• Be more creative! Think about where customers are clicking, what will make them click, entice through imagery and powerful text.

What can you start doing now to protect yourself against MPP?

Whilst iOS 15 has been pushed live, theres still a lot you can do to protect yourselves again MPP. Remember users who have chosen to opt-in to MPP have done so for a reason, so respect their choice.

  • Create an audience segment without apple mail clients (iOS 15)
  • Think beyond the open rate. What else can you start tracking? E.g. tracking click rates, engagement, screen viewing time.
  • Evaluate the types of email you send and identify the ones which need updating
  • Regularly clean your email list and apply best practices for data hygiene

Quick reminder: email is more than your open rate

Email is about more than metrics, its about building long lasting relationships with your customers. And you can still do this with the new iOS 15 changes - if anything these new changes will help you focus on engaging with your audience in a better way.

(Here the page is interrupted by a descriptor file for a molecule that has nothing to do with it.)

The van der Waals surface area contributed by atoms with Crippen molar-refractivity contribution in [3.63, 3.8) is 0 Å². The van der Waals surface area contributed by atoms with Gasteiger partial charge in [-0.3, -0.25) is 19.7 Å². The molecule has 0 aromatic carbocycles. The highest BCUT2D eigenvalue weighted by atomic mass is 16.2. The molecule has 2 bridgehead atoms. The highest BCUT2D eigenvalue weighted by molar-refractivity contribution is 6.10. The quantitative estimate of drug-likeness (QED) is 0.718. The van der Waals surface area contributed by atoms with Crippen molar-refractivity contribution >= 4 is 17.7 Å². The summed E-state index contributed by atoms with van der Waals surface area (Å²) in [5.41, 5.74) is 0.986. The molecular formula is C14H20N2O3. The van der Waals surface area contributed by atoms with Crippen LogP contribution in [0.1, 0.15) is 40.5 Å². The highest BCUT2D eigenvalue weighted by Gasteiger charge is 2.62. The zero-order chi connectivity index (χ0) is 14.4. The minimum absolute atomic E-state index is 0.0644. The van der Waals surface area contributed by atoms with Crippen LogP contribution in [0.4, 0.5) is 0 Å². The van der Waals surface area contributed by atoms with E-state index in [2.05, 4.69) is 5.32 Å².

What other engagement metrics can you start looking at to understand audience engagement?

Clicks, site traffic from email, loyalty club status, and purchase data are all positive metrics to use to gather audience engagement.

Negative engagement metrics are useful as well. High complaint rates on a particular campaign or messaging stream could be an indicator of less engaged or low quality subscribers.

If your current success metric is an open, not a click. What can you start doing?

While you may not be primarily focusing on driving clicks to your main content, you can interactive experiences to get clicks. For example, asking people to update their profile, respond to a poll, visit a podcast page, or asking them to refer-a-friend for subscriptions are all viable options in understanding if a user is truly engaging.

Pay close attention to the negative feedback too  complaints, unsubscribes, and abuse reports, iIf you see negative signals and a decrease in audience size month over month, you will want to make changes.

And thats all folks! For more information around iOS 15 check out SparkPosts ultimate guide to Apple Mail Privacy Protection.